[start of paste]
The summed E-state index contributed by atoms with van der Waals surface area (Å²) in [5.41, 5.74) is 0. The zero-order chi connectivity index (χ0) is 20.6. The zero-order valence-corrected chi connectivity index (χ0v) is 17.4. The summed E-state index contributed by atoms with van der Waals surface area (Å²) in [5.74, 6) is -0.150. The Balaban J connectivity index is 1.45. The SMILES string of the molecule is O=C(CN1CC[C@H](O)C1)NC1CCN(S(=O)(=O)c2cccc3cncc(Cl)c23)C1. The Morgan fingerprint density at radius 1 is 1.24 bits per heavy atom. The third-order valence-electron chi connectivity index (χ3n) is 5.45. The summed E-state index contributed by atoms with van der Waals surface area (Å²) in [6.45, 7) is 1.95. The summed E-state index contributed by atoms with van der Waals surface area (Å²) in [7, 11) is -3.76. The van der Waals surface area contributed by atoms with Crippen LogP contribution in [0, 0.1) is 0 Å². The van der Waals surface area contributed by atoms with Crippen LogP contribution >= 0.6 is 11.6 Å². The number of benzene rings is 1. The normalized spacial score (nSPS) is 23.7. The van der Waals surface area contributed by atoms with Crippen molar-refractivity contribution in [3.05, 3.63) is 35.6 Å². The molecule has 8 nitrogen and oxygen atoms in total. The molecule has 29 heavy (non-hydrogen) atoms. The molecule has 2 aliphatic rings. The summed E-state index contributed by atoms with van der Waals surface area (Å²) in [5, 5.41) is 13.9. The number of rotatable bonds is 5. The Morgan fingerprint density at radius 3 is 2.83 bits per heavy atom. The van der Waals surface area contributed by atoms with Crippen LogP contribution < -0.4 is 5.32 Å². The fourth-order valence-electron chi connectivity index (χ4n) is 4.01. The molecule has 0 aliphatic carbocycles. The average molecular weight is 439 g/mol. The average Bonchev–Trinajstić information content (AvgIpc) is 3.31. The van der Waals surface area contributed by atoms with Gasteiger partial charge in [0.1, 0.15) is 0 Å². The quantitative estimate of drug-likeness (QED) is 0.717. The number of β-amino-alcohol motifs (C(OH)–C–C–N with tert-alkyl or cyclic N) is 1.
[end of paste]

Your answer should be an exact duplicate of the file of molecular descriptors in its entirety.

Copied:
The summed E-state index contributed by atoms with van der Waals surface area (Å²) in [5.41, 5.74) is 0. The zero-order chi connectivity index (χ0) is 20.6. The zero-order valence-corrected chi connectivity index (χ0v) is 17.4. The summed E-state index contributed by atoms with van der Waals surface area (Å²) in [5.74, 6) is -0.150. The Balaban J connectivity index is 1.45. The SMILES string of the molecule is O=C(CN1CC[C@H](O)C1)NC1CCN(S(=O)(=O)c2cccc3cncc(Cl)c23)C1. The Morgan fingerprint density at radius 1 is 1.24 bits per heavy atom. The third-order valence-electron chi connectivity index (χ3n) is 5.45. The summed E-state index contributed by atoms with van der Waals surface area (Å²) in [6.45, 7) is 1.95. The summed E-state index contributed by atoms with van der Waals surface area (Å²) in [7, 11) is -3.76. The van der Waals surface area contributed by atoms with Crippen LogP contribution in [0, 0.1) is 0 Å². The van der Waals surface area contributed by atoms with Crippen LogP contribution >= 0.6 is 11.6 Å². The number of benzene rings is 1. The normalized spacial score (nSPS) is 23.7. The van der Waals surface area contributed by atoms with Crippen molar-refractivity contribution in [3.05, 3.63) is 35.6 Å². The molecule has 8 nitrogen and oxygen atoms in total. The molecule has 29 heavy (non-hydrogen) atoms. The molecule has 2 aliphatic rings. The summed E-state index contributed by atoms with van der Waals surface area (Å²) in [5, 5.41) is 13.9. The number of rotatable bonds is 5. The Morgan fingerprint density at radius 3 is 2.83 bits per heavy atom. The van der Waals surface area contributed by atoms with Crippen LogP contribution < -0.4 is 5.32 Å². The fourth-order valence-electron chi connectivity index (χ4n) is 4.01. The molecule has 0 aliphatic carbocycles. The average molecular weight is 439 g/mol. The average Bonchev–Trinajstić information content (AvgIpc) is 3.31. The van der Waals surface area contributed by atoms with Gasteiger partial charge in [0.1, 0.15) is 0 Å². The quantitative estimate of drug-likeness (QED) is 0.717. The number of β-amino-alcohol motifs (C(OH)–C–C–N with tert-alkyl or cyclic N) is 1.